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Stationary Steam & Traction Engines Antique steam engines, traction engines, their boilers and the related things that make them run.

Stationary Steam & Traction Engines

Steering Chains


How much slack or how tight should the steering chains be on a traction engine when the front axle...

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  #1  
Old 09-19-2011, 10:48 PM
Jeff Smith Jeff Smith is offline
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Default Steering Chains

How much slack or how tight should the steering chains be on a traction engine when the front axle is aligned straight?

Thank you.
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Old 09-19-2011, 10:51 PM
Joseph Graziana Joseph Graziana is offline
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Default Re: Steering Chains

I complete round of the steering wheel
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Old 09-20-2011, 11:32 AM
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Gary K Gary K is offline
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Default Re: Steering Chains

Jeff:

Joseph Graziana gave you the correct information, as on page 32 of the CASE Steam Engine Manual, they give these instructions on the steering gear:

Steering. An engine cannot be properly guided unless the steering chains are correctly adjusted. If too tight they cause the steering-wheel to turn hard, while if too loose, the guiding is much more difficult and the control uncertain. The chains are properly adjusted when one turn of the steering-wheel takes up the slack. A weak steering-chain is dangerous and if one has been broken by running into something, or from any other cause, it should not be allowed to go indefinitely, temporarily repaired with a bolt or piece of wire, but should be fixed so that it is as strong as ever.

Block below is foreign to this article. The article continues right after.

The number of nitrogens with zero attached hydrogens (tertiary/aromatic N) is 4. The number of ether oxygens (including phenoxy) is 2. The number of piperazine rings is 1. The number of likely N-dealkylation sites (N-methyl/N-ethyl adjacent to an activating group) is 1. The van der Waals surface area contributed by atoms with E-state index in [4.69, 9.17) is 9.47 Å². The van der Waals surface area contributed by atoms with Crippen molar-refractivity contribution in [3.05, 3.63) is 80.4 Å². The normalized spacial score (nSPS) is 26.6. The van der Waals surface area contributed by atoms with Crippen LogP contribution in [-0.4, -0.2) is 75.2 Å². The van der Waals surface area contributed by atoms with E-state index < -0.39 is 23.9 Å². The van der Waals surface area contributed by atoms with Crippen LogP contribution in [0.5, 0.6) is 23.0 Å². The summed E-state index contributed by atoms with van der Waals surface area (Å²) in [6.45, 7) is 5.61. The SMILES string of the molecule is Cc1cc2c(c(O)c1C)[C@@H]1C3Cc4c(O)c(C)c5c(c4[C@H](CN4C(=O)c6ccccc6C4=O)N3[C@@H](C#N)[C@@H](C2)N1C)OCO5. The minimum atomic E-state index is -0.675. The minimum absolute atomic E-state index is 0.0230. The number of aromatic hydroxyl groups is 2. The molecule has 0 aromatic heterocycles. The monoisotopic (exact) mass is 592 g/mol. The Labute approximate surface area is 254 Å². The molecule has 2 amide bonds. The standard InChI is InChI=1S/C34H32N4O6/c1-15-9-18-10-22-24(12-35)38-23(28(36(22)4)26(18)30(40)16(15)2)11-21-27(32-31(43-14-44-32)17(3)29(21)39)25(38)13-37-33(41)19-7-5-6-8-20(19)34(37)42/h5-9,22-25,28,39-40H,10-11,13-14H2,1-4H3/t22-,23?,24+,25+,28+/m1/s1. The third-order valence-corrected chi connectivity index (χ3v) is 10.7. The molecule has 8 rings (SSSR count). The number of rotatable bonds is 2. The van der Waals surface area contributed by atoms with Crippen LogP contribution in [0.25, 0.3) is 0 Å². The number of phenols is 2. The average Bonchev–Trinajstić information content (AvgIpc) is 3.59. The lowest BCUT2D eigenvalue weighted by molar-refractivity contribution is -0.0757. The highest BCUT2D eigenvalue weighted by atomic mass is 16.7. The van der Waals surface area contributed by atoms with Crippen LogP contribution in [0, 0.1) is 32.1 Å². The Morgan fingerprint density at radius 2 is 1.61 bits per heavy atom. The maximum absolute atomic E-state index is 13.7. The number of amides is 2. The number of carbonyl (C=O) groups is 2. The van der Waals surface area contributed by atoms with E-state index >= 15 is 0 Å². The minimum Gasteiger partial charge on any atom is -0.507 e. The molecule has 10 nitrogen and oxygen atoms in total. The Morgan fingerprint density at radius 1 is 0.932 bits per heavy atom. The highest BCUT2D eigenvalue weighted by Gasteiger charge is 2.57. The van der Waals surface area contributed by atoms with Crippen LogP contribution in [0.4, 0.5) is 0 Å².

In guiding an engine many make the mistake of turning the steering wheel too much. It is well to remember that a turn in one direction always means a turn in the opposite direction. Theoretically, the engine would follow a smooth straight road without turning the wheel at all, but in practice it is always necessary to turn it a little. It is important to keep your eye on the front wheels of the engine.


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Old 09-20-2011, 08:08 PM
Jeff Smith Jeff Smith is offline
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Default Re: Steering Chains

Thank you Mr. Graziana and Joe K; I need to take a link or two out of the chain on our 1/2 scale.
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